Letter to Editor: Bill doesn’t mandate use of GM technology


The Des Moines Register
Letter to Editor – by U.S. Sen. Richard G. Lugar
June 10, 2009


Bill doesn’t mandate use of GM technology

People quoted in Philip Brasher’s May 17 column, "Biotech Portion of Foreign Aid Bill Draws Criticism," make incorrect allegations against the Lugar-Casey Global Food Security Act, namely that the bill requires that U.S. foreign assistance go for genetically modified (GM) agricultural technologies and that the provision was designed to benefit U.S. agribusiness.

The bill does not mandate the use of GM technology by any farmers, implementing partners, or government agencies. It does not condition the receipt of food aid on a recipient country’s adoption of GM. The use of any technology is left to individual farmers based on their particular circumstances.

The only provision that mentions GM technology simply says that research on biotechnology, including GM, would be eligible for U.S. assistance. Because the bill advocates strengthening the local capacity of research institutions, U.S. agribusiness is unlikely to be a direct beneficiary of localized innovations.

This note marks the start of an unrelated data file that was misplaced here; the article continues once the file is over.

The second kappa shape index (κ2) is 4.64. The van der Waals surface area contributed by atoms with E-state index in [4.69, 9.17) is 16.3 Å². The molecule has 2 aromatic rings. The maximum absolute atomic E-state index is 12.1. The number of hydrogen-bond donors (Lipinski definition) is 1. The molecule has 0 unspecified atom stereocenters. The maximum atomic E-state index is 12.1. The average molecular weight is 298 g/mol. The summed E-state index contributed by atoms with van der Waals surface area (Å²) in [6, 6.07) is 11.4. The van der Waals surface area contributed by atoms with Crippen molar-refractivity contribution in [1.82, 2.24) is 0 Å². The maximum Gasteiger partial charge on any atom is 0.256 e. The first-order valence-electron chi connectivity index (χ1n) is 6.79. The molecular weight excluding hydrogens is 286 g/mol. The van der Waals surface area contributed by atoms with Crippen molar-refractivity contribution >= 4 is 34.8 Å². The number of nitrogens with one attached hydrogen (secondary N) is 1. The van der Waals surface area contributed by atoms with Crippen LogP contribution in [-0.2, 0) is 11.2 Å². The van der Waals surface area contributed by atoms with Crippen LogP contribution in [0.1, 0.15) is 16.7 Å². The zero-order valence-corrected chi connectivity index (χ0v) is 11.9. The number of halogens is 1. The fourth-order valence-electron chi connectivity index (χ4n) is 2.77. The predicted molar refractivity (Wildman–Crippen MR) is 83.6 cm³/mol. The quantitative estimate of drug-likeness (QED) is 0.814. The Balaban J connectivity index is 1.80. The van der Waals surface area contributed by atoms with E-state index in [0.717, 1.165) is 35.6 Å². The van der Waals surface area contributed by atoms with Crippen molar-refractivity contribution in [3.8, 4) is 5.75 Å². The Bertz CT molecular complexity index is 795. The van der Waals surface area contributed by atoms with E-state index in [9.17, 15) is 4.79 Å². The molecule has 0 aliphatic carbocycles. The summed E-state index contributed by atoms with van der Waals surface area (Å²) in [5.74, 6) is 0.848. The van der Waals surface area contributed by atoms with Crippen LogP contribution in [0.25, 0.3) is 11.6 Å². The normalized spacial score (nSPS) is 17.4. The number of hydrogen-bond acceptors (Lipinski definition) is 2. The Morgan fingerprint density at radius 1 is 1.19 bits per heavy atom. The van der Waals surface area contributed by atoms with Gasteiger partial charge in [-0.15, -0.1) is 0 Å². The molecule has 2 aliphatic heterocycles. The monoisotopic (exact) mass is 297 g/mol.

Advanced technology, whether traditional, biotechnological, or GM, is vital to raising farm productivity to feed the planet’s projected 9.2 billion people. Further, without major gains in output per acre, meeting future food needs will require greatly expanding cultivated acreage, resulting in substantial forest destruction.

In encouraging technological solutions to end chronic hunger, the Lugar-Casey act doesn’t require they be GM.

– U.S. Sen. Richard G. Lugar, Washington, D.C.


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